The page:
A visit to our kitchen requires carefully watching one’s step, particularly in bare or stocking feet. There is inevitably a large splash zone on the floor around the dog bowl, as well as trails of water leading away from the site. That’s because Katie, our 9-year-old mutt is the messiest drinker of any dog I’ve encountered. However, she is not unusual. Studies show that all dogs – not just mine – are sloppier drinkers than cats and other animals,
Dogs and cats do not employ suction when they drink like humans. They cannot close their lips fully to create the suction. As a result, canines and felines lap up liquids using their tongues, but the results are very different. Dogs splash a lot, but a cat never does,” according to Sunny Jung, a Virginia Tech biomechanical engineer, who is one of the study’s authors. Additionally, the bigger the dog the bigger the puddle is generally. The study on “How dogs drink water” was presented today in San Francisco at the American Physical Society’s Division of Fluid Dynamics Meeting.
In their research, the scientists used video cameras to study how dogs and cats differ in drinking styles and strategies. The research showed that different animals use distinctly different strategies to imbibe water. Cats tend to flick the water, whereas dogs then to plunge their tongue into it.
It turns out that dogs do not use their tongues as ladles to scoop up water as previously believed. The videos showed that dogs tend to lap up the water by whacking it from above and pulling the water upward as fast as they can. It is almost like they are plunging a solid tongue into the water and rapidly accelerating it up to lift some liquid up to swallow. The larger the canine, the wider the tongue surface area whacking at the water and the larger the splash zone. The videos shows that dogs accelerate the upward thrust to approximately five to eight times faster pulling upward on their tongues than pushing downward. Dogs close their mouths just before the water falls back to the bowl (ours sometimes forgets this step).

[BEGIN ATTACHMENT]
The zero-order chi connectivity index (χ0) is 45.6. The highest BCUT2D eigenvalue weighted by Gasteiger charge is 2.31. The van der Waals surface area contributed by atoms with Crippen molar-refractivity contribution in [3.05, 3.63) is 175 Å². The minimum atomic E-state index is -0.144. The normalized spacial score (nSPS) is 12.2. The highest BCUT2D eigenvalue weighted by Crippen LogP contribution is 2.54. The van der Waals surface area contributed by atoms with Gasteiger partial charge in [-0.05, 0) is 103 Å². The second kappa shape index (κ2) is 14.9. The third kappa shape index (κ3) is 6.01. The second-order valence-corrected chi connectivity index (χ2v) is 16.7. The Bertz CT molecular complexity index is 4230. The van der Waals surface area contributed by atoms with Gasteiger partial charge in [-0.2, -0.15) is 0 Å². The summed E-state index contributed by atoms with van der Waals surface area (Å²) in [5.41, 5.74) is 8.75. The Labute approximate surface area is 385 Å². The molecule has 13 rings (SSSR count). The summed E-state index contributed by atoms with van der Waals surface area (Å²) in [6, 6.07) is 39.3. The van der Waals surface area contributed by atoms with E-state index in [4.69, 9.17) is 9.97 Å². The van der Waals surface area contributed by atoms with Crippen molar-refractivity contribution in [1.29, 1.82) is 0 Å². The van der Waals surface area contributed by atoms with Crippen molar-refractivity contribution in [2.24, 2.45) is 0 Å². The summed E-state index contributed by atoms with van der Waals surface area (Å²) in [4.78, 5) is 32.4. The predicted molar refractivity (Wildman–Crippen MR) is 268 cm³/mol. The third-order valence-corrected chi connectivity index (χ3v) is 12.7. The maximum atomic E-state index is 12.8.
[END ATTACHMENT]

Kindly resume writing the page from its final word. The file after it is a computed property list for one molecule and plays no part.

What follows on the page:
The same research team studied the drinking habits of cats three years ago. That research should that cats tend to tend in an elegant two-step process. They gently put their tongues on the surface of water; they then rapidly retract it pulling a column of water up underneath the tongue.
Jung admits that when the team started the project, they thought that dogs used a similar drinking process as cats. However, “It turns out that it’s different.” Jung noted, “Dogs smash their tongues on the water surface…but a cat never does.”
Jung and the research team tried to determine the fundamental physiology involved and how it impacted the ability to drink. They reviewed models of the dog’s tongue and mouth. For their model, using glass tubes, they simulated a dog’s tongue and mimicked the tongue’s acceleration during the exit process. They measured how much water is withdrawn (and how much falls off around the bowl). So, this process does not just seem inefficient process; it ensures that all dogs, as a rule, are sloppier drinkers than cats. But Katie, we love you anyway.
By Dyanne Weiss